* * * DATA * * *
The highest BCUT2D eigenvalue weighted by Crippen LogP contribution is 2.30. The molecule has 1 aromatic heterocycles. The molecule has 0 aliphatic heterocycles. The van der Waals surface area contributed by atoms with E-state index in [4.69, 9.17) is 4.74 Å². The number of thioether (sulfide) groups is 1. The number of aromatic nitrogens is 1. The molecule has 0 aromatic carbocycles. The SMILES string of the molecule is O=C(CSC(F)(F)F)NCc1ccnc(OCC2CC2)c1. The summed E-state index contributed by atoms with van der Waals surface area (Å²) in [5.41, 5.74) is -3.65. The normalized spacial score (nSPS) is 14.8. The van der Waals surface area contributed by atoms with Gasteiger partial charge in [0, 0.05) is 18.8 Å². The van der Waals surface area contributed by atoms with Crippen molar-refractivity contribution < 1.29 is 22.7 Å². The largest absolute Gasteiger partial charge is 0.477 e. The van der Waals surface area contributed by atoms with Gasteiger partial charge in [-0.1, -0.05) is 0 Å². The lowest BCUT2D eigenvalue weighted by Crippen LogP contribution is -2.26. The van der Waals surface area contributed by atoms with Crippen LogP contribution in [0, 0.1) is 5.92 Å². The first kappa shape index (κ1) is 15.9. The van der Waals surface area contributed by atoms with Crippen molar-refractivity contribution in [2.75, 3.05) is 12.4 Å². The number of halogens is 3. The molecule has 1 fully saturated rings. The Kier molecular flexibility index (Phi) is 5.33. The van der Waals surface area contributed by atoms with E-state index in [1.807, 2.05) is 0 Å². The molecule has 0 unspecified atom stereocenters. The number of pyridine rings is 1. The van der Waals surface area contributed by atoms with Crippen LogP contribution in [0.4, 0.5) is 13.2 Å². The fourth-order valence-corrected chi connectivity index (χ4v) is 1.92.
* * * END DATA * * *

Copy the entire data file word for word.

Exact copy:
The highest BCUT2D eigenvalue weighted by Crippen LogP contribution is 2.30. The molecule has 1 aromatic heterocycles. The molecule has 0 aliphatic heterocycles. The van der Waals surface area contributed by atoms with E-state index in [4.69, 9.17) is 4.74 Å². The number of thioether (sulfide) groups is 1. The number of aromatic nitrogens is 1. The molecule has 0 aromatic carbocycles. The SMILES string of the molecule is O=C(CSC(F)(F)F)NCc1ccnc(OCC2CC2)c1. The summed E-state index contributed by atoms with van der Waals surface area (Å²) in [5.41, 5.74) is -3.65. The normalized spacial score (nSPS) is 14.8. The van der Waals surface area contributed by atoms with Gasteiger partial charge in [0, 0.05) is 18.8 Å². The van der Waals surface area contributed by atoms with Crippen molar-refractivity contribution < 1.29 is 22.7 Å². The largest absolute Gasteiger partial charge is 0.477 e. The van der Waals surface area contributed by atoms with Gasteiger partial charge in [-0.1, -0.05) is 0 Å². The lowest BCUT2D eigenvalue weighted by Crippen LogP contribution is -2.26. The van der Waals surface area contributed by atoms with Crippen LogP contribution in [0, 0.1) is 5.92 Å². The first kappa shape index (κ1) is 15.9. The van der Waals surface area contributed by atoms with Crippen molar-refractivity contribution in [2.75, 3.05) is 12.4 Å². The number of halogens is 3. The molecule has 1 fully saturated rings. The Kier molecular flexibility index (Phi) is 5.33. The van der Waals surface area contributed by atoms with E-state index in [1.807, 2.05) is 0 Å². The molecule has 0 unspecified atom stereocenters. The number of pyridine rings is 1. The van der Waals surface area contributed by atoms with Crippen LogP contribution in [0.4, 0.5) is 13.2 Å². The fourth-order valence-corrected chi connectivity index (χ4v) is 1.92.